(I am committed this year to doing a post before every holiday, and unfortunately all I can think of is an explanation of holiday customs.)
Sukkot is one of the two holidays on which Jews remember the literal or metaphorical (depending on whom you ask) experiences in the desert. It is also a harvest festival. On Sukkot, Jews build a booth called a Sukkah to represent the temporary housing used in the desert and during the harvest season. Observant Jews eat all meals in the Sukkah for the duration of the holiday (seven days), and some even sleep in the Sukkah.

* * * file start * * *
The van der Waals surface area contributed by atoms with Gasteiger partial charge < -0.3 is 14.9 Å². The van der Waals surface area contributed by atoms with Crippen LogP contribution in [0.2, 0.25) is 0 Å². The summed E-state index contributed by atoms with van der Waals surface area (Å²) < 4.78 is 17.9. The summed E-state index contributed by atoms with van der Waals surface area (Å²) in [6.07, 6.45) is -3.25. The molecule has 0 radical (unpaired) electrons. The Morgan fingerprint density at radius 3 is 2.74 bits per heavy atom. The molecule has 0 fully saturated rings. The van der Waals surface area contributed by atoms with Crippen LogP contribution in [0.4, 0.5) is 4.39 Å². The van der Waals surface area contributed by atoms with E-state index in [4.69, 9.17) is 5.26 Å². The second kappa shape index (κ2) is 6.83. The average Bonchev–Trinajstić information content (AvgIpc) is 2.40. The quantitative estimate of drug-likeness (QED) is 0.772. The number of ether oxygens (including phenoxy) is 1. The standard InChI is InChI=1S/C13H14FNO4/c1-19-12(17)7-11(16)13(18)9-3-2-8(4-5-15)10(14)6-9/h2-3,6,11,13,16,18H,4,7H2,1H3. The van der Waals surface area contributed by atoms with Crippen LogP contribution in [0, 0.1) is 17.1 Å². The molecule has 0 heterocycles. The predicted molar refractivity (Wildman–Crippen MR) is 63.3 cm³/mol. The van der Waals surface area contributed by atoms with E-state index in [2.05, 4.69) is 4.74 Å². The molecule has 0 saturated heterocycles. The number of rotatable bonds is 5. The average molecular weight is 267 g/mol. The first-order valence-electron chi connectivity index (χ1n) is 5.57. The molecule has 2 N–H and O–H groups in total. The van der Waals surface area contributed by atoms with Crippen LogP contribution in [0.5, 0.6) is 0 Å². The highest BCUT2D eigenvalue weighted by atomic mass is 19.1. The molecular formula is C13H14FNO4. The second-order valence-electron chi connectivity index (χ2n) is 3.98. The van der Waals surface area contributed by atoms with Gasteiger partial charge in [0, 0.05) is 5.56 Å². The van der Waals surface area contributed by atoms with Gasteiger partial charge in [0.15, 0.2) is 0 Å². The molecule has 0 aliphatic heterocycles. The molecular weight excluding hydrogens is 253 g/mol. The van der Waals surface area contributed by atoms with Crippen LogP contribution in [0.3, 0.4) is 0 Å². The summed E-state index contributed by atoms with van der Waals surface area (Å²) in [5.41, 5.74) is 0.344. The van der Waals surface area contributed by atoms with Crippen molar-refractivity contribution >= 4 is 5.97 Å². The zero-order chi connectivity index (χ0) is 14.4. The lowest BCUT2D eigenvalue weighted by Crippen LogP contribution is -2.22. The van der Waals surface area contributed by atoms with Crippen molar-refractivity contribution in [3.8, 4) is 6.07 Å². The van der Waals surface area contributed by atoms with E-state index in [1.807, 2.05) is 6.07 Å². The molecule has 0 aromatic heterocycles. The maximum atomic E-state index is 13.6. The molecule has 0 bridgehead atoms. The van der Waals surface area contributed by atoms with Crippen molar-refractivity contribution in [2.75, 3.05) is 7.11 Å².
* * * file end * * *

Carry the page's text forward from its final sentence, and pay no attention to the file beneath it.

Even though the holiday is seven days long, only the first two and the last one are known as "Chag" (Ch=clear your throat) when work is forbidden. For the rest of the week, celebrations continue, but work may be done.
The other big part of Sukkot is the lulav and etrog. These are three species of plant and one fruit that are held together and waved in all six directions to tell us that God is everywhere.
Special extra prayers in praise of God are also said during Sukkot.